Tuesday, 17 September 2013

Legislative intent of the Architecture Act of 2004

The Court of Appeals seriously erred in ignoring and defeating the plain language and the legislative intent of the Architecture Act of 2004, which categorically provides, without any exception, that only architects can prepare and sign architectural documents.

The Court of Appeals seriously erred in nullifying Sections 302[3] and 302[4] of the Revised IRR issued by the DPWH Secretary, considering that the DPWH Secretary was merely following the mandate of the Architecture Act of 2004 which prohibits building officers from accepting architectural plans and documents not prepared and signed by architects.

The Architecture Act of 2004 [R.A. 9266] is clear and categorical — only architects can prepare and sign architectural documents.  There are no ifs or buts about it.  The law does not provide for any exception. Only architects.  No one else, not even civil engineers, can prepare or sign architectural documents.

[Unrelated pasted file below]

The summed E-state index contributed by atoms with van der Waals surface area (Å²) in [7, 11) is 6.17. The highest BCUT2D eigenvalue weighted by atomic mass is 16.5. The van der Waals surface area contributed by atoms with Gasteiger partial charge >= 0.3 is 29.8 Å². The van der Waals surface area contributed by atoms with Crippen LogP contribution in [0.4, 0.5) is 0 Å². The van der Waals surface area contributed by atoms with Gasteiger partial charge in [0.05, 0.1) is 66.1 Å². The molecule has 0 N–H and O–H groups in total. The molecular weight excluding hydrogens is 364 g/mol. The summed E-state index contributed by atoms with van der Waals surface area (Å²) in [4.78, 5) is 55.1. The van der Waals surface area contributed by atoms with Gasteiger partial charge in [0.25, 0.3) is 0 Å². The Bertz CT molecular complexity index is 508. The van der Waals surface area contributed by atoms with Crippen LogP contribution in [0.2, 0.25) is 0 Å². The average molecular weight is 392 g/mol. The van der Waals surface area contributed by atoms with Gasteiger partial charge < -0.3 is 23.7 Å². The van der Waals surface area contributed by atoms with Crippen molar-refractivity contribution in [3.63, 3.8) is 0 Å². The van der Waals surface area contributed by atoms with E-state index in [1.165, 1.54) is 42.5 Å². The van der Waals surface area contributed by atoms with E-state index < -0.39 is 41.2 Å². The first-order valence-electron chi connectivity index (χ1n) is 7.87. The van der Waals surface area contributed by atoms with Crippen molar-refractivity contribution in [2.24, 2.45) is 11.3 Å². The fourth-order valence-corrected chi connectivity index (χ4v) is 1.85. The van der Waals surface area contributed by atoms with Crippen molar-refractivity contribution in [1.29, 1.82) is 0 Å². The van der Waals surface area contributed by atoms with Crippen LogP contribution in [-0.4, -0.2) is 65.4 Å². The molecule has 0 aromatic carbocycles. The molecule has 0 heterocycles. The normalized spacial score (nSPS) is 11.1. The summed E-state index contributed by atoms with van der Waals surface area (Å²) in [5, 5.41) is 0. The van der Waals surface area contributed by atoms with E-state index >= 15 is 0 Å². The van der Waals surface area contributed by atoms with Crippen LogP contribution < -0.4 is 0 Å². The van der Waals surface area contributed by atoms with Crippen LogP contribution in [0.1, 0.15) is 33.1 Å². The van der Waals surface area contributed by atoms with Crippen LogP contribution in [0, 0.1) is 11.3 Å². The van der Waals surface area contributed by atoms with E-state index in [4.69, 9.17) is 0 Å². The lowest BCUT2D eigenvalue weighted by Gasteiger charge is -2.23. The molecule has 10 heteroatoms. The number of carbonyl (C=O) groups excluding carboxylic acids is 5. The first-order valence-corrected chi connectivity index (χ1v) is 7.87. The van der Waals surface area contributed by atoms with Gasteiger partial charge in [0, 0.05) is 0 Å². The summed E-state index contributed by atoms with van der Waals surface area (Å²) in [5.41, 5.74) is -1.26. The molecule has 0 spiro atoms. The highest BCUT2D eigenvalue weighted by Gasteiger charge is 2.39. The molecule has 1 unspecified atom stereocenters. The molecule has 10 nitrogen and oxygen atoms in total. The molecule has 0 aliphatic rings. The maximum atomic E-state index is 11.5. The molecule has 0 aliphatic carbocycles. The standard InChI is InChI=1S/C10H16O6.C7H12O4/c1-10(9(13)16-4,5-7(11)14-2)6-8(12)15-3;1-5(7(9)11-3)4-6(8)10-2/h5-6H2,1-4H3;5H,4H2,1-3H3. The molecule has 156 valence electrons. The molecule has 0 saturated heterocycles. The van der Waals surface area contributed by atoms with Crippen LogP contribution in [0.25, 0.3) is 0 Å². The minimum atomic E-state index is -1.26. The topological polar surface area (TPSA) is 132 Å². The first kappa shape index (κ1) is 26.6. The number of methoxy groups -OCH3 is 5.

This exclusivity is clear from the plain language of Architecture Act of 2004.  Section 20(5) of the said law provides that “[a]ll architectural plans, designs, specifications, drawings and architectural documents relative to the construction of a building shall bear the seal and signature ONLY of an architect.” 

Further, to ensure that the exclusivity given to architects is actually implemented, Section 20[2] provides that building officials cannot accept or approve “any architectural plans or specifications which have not been prepared and submitted in full accord with” it, i.e., architectural plans which are not signed by architects.

Necessarily, since the Architecture Act of 2004 provides that only architects, and no other, can prepare and sign architectural documents, there is an evident intent to delineate the architectural profession from other professions, such as civil engineering, which may have overlapped with it in the past.  This legislative intent is clear not only from the plain language of the law, but also in its legislative history in both the House of Representatives and in the Senate.  As extensively discussed earlier, the Explanatory Note of House Bill No. 334  explains that “R.A. 545 [the old Architecture Law] allowed civil engineers to participate in the preparation of plans and specifications of buildings, which is the primary function of an architect.  Now that the devastation brought about by the Second World War has been properly addressed, it is but necessary to give unto the architects the performance of a function for which they were specifically trained.”